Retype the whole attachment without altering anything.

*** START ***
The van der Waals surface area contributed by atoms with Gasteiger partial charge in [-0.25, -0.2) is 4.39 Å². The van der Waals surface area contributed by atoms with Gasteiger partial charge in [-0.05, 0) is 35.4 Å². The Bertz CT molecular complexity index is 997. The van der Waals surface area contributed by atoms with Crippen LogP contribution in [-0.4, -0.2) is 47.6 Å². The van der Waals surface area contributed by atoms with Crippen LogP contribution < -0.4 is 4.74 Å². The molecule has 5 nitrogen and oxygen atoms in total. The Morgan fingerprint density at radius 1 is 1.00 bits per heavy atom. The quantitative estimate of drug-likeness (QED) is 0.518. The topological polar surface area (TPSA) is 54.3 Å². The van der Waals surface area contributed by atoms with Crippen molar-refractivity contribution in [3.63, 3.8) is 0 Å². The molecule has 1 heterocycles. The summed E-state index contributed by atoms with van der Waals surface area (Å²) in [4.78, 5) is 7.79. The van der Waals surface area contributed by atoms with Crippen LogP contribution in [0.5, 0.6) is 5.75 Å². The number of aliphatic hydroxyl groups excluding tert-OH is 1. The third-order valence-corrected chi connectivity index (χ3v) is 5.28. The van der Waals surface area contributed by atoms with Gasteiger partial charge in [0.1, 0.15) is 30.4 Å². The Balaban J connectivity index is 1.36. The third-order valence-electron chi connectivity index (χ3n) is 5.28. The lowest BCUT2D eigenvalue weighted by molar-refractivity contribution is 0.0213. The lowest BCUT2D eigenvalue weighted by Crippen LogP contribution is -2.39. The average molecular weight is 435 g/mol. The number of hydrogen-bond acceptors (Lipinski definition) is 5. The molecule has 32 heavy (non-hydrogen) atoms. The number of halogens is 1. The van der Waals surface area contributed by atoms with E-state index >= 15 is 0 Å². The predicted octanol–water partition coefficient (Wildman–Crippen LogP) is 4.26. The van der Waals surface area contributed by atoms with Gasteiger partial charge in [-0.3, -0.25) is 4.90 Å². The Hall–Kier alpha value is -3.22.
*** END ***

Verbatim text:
The van der Waals surface area contributed by atoms with Gasteiger partial charge in [-0.25, -0.2) is 4.39 Å². The van der Waals surface area contributed by atoms with Gasteiger partial charge in [-0.05, 0) is 35.4 Å². The Bertz CT molecular complexity index is 997. The van der Waals surface area contributed by atoms with Crippen LogP contribution in [-0.4, -0.2) is 47.6 Å². The van der Waals surface area contributed by atoms with Crippen LogP contribution < -0.4 is 4.74 Å². The molecule has 5 nitrogen and oxygen atoms in total. The Morgan fingerprint density at radius 1 is 1.00 bits per heavy atom. The quantitative estimate of drug-likeness (QED) is 0.518. The topological polar surface area (TPSA) is 54.3 Å². The van der Waals surface area contributed by atoms with Crippen molar-refractivity contribution in [3.63, 3.8) is 0 Å². The molecule has 1 heterocycles. The summed E-state index contributed by atoms with van der Waals surface area (Å²) in [4.78, 5) is 7.79. The van der Waals surface area contributed by atoms with Crippen LogP contribution in [0.5, 0.6) is 5.75 Å². The number of aliphatic hydroxyl groups excluding tert-OH is 1. The third-order valence-corrected chi connectivity index (χ3v) is 5.28. The van der Waals surface area contributed by atoms with Gasteiger partial charge in [0.1, 0.15) is 30.4 Å². The Balaban J connectivity index is 1.36. The third-order valence-electron chi connectivity index (χ3n) is 5.28. The lowest BCUT2D eigenvalue weighted by molar-refractivity contribution is 0.0213. The lowest BCUT2D eigenvalue weighted by Crippen LogP contribution is -2.39. The average molecular weight is 435 g/mol. The number of hydrogen-bond acceptors (Lipinski definition) is 5. The molecule has 32 heavy (non-hydrogen) atoms. The number of halogens is 1. The van der Waals surface area contributed by atoms with E-state index >= 15 is 0 Å². The predicted octanol–water partition coefficient (Wildman–Crippen LogP) is 4.26. The van der Waals surface area contributed by atoms with Gasteiger partial charge in [-0.3, -0.25) is 4.90 Å². The Hall–Kier alpha value is -3.22.